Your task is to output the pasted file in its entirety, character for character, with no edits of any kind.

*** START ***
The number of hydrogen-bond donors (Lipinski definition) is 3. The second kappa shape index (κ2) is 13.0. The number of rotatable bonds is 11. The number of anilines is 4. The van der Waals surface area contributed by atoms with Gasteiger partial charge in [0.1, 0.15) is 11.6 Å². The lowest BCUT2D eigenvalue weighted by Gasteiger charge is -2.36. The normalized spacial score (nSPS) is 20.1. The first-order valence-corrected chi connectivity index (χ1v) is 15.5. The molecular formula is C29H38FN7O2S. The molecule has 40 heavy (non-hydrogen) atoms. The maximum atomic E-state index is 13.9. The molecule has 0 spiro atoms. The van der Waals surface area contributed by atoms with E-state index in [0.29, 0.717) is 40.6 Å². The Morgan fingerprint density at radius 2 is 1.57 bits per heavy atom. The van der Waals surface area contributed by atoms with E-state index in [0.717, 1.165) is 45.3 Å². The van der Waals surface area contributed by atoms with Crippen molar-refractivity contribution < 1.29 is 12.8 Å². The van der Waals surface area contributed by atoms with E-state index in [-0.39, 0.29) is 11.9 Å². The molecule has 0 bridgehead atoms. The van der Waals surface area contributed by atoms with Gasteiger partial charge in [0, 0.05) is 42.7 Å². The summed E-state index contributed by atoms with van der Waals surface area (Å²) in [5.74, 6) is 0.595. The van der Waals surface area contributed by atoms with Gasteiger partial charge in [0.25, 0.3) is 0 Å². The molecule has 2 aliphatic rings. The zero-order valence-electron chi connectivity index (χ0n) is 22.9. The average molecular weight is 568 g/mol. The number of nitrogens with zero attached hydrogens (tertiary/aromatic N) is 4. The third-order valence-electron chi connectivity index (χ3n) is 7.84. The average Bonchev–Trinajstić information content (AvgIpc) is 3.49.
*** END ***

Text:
The number of hydrogen-bond donors (Lipinski definition) is 3. The second kappa shape index (κ2) is 13.0. The number of rotatable bonds is 11. The number of anilines is 4. The van der Waals surface area contributed by atoms with Gasteiger partial charge in [0.1, 0.15) is 11.6 Å². The lowest BCUT2D eigenvalue weighted by Gasteiger charge is -2.36. The normalized spacial score (nSPS) is 20.1. The first-order valence-corrected chi connectivity index (χ1v) is 15.5. The molecular formula is C29H38FN7O2S. The molecule has 40 heavy (non-hydrogen) atoms. The maximum atomic E-state index is 13.9. The molecule has 0 spiro atoms. The van der Waals surface area contributed by atoms with E-state index in [0.29, 0.717) is 40.6 Å². The Morgan fingerprint density at radius 2 is 1.57 bits per heavy atom. The van der Waals surface area contributed by atoms with E-state index in [0.717, 1.165) is 45.3 Å². The van der Waals surface area contributed by atoms with Crippen molar-refractivity contribution < 1.29 is 12.8 Å². The van der Waals surface area contributed by atoms with E-state index in [-0.39, 0.29) is 11.9 Å². The molecule has 0 bridgehead atoms. The van der Waals surface area contributed by atoms with Gasteiger partial charge in [0, 0.05) is 42.7 Å². The summed E-state index contributed by atoms with van der Waals surface area (Å²) in [5.74, 6) is 0.595. The van der Waals surface area contributed by atoms with Gasteiger partial charge in [0.25, 0.3) is 0 Å². The molecule has 2 aliphatic rings. The zero-order valence-electron chi connectivity index (χ0n) is 22.9. The average molecular weight is 568 g/mol. The number of nitrogens with zero attached hydrogens (tertiary/aromatic N) is 4. The third-order valence-electron chi connectivity index (χ3n) is 7.84. The average Bonchev–Trinajstić information content (AvgIpc) is 3.49.